In this way, Hamburger argues, the real target of Mill’s moral reforms was Christianity — or, perhaps better, the institutions and customs of moral beliefs on which it depended and with which it was allied (see, e.g., Mill’s critique of “intuitionism” in the Logic). This attack did not stand alone; and it certainly did not imply an embrace of freedom full stop (though of course it did imply a certain understanding of liberty). Rather, it was closely coupled with Mill’s vision for a new social and moral order, and Mill believed that the times were ripe for this substitutionary program. The better faith to follow was the religion of humanity, which Mill discovered in the writing of Auguste Comte. And here Hamburger points out an interesting feature of Mill’s views about the circumstances in which it is advisable to obey authority — circumstances which depend on the distinction between a “natural” and a “transitional” society:
In natural states of society there is unity, harmony, stability, and, [Mill] implies, contentedness, whereas in transitional states there is disagreement, conflict, discontent, and a restless desire for change. The shift to a transitional state occurs when there is a disintegration of the institutions at the end of a natural period and arises from doubts about its legitimizing beliefs. Thus a transitional era occurs when mankind “have outgrown old institutions and old doctrines, and have not yet acquired new ones.” . . . .
While the superiority of the natural or organic state of society arose from its harmony and stability, it was also appealing for the role it gave to intellectuals — those responsible for originating and disseminating opinions and beliefs. There would be “a body of moral authority” which would rest with those possessing the greatest knowledge and competence. The opinions originating with such persons would be widely accepted . . . .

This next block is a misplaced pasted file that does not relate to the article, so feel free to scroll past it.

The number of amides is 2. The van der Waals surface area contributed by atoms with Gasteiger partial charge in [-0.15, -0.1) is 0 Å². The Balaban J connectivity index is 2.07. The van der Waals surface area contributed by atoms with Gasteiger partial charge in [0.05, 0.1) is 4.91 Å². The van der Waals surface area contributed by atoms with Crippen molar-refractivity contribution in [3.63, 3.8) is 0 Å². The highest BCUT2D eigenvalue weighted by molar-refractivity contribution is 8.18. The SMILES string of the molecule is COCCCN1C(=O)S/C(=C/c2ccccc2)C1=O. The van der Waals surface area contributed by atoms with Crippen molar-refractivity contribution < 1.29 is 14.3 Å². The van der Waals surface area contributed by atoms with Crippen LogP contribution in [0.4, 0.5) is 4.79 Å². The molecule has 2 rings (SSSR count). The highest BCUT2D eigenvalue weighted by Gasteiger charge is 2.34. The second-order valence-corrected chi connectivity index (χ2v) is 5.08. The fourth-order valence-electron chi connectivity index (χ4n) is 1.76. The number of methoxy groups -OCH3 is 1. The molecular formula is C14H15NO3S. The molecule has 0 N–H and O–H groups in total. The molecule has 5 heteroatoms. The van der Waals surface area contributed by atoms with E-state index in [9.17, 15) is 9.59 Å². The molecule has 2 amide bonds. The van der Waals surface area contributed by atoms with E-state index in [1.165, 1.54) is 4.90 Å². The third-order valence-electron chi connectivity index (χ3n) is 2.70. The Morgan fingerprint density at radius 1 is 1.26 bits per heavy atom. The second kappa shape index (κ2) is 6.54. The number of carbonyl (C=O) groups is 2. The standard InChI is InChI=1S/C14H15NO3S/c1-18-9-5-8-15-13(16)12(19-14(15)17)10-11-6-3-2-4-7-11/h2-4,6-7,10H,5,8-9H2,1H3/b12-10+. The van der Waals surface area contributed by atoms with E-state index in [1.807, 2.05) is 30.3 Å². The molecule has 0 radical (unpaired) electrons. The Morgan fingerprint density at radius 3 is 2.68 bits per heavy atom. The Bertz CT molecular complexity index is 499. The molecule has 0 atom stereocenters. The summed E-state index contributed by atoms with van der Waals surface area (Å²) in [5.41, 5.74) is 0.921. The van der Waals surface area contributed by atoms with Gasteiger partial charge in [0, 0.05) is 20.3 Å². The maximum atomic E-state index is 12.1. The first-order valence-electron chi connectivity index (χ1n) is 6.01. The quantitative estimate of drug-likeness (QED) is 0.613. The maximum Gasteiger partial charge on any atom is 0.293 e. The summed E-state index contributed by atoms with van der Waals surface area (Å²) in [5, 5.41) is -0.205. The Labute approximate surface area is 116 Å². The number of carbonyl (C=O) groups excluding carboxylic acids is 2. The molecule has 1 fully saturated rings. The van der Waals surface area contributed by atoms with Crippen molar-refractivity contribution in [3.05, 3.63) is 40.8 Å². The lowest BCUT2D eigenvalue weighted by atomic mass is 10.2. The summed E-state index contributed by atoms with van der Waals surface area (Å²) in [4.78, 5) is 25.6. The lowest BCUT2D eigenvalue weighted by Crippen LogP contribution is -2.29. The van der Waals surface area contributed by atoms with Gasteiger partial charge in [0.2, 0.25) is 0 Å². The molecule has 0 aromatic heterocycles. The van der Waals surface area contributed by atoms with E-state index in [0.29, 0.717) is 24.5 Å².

Such deference to the authority of superior persons was made necessary by the practical obstacles faced by most persons seeking knowledge required for sound judgment . . . . During a transitional period when there was disagreement among those claiming authoritative knowledge, it was understandable that an individual would rely on private judgment. But it was preferable, if the best educated and most competent were in agreement, for most persons to defer to authority, even in moral and political matters . . . . To believe received opinion (or, as he also called it, received doctrine) during a transitional era, when it might have originated in an earlier but now discredited natural era and when those claiming moral authority were in sharp disagreement, was, of course, unwarranted. But when the authorities were competent and united, as they were (Mill believed) in physical science, and as the Catholic clergy were in the middle ages, and as they would be in a future organic state of society, it was reasonable to be guided by it. (109-10, citing “The Spirit of the Age”)
I am certainly far from an expert on Mill, but the book is, I think, interesting and usefully complicating in light of the uses to which Mill is sometimes put in legal theory, constitutional law, and legal academic discussion generally.
A last note — a point of personal privilege. Professor Hamburger is none other than the father of my friend and mentor, Philip Hamburger. A distinguished academic family indeed.